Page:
While in Portal last year evaluating a bee removal, we stopped at a thrift store and came across on old aluminum awning about 30" wide. I purchased it. This to complement the awning we removed from the old door. After spray painting it 'hammered copper' it allows a close match to the roofing materials so it will blend nicely with the roof.  Below in the photos is the custom metal piece made by Benton to fill the gap between the awning upper edge and the wall as the awning was made to fit window trim and the construction of the new access entrance did not use lumber with the kiln dried and planed dimensions. Back in the day, a 2"x4" was really 2" by 4" when kiln dried.  Now lumber mills cheat, calling a 1.5" by 3.5" a 2x4.  Beware when working on old homes, custom mill work is required for almost everything.
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 Navigation of the photos is simple. Click on the first photo and then use the right and left arrow keys of your keyboard to scroll, or you can chose to click on the arrow in the photo using your mouse.  Read the caption of the photo for a description in the white space below the picture as you view it.
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<![CDATA[Behind the Woodshed]]>Thu, 30 Jun 2016 16:11:14 GMThttp://beeutifulbees.com/bee-blog-its-a-beeuty/behind-the-woodshed"Back in the Day" when there was trouble in the family a familiar location for resolution was behind the woodshed where a switch was kept for special occasions in corporal punishment. In the current day, "Behind the Woodshed" usually brings a smile from older folks as the memory of a stinging rebuke to correct a attitude or behavior. Not so many of us can remember those occasions any longer as wood is not used to heat our homes and in this case, the extraction was really behind a very big wood shed operation for Howard Lumber of Statesboro.  Because access was difficult, the chance of a stinging rebuke from a honeybee was limited to those who had no business behind the woodshed.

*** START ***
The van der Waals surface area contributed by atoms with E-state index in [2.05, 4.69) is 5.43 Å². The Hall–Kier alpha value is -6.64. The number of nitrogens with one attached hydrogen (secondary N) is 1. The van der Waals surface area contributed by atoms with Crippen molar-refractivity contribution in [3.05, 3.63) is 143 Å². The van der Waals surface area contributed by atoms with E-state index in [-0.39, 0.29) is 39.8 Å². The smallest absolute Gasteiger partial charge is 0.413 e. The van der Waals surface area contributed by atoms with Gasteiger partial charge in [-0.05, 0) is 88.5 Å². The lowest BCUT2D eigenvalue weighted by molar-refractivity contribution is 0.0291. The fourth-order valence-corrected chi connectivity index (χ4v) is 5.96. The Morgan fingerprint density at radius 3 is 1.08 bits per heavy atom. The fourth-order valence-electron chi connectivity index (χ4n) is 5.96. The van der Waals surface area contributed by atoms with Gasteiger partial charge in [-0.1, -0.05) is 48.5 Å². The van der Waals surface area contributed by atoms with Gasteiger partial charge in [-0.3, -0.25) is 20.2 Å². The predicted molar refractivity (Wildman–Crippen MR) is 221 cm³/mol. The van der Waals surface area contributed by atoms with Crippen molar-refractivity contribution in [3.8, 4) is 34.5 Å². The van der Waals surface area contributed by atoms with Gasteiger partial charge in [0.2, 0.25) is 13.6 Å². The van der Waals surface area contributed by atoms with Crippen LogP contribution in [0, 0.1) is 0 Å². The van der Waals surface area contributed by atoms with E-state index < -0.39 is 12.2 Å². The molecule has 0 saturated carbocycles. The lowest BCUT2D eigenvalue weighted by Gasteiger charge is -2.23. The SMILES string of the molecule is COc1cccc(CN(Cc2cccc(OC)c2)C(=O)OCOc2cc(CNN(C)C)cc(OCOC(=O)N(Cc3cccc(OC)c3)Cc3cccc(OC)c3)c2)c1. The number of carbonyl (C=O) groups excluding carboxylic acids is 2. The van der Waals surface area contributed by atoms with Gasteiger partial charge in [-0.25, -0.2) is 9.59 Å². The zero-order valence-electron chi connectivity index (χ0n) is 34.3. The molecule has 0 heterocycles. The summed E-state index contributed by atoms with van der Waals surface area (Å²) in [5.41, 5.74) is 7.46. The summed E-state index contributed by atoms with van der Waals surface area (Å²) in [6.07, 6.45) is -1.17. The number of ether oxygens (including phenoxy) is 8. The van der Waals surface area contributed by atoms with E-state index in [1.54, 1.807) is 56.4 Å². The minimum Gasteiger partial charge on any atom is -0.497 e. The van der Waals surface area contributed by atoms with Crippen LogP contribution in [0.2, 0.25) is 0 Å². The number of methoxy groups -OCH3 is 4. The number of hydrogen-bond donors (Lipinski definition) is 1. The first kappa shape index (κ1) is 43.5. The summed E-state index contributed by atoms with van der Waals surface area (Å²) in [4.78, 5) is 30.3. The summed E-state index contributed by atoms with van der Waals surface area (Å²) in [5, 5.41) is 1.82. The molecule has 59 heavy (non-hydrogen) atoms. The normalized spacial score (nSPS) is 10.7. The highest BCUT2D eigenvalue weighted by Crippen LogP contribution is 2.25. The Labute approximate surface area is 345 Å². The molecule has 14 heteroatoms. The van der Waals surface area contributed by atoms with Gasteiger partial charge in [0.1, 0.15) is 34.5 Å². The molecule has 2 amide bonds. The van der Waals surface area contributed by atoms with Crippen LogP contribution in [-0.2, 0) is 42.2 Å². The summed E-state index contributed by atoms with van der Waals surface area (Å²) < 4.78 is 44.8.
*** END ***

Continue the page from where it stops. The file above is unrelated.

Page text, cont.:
The bees in this case were a small colony that spawned Spring swarming due to a limited amount for space for comb.  Each and every cavity of a beehive has its own challenges and characteristics.  In the wild honeybees normally seek out a dry space of a gallon or more in size where they can regulate the temperature and stay dry.  In this case, a building more than 60 years old has seen some wear that resulted in the top plate lumber deteriorating from water damage.  The foundation of the wall has suffered some undermining caused by tree root growth at the corner of the building and brought minor cracking to the cinderblock corner as well allowing mortar to crack.  A honeybee only needs an opening of about 1/4 inch to find access.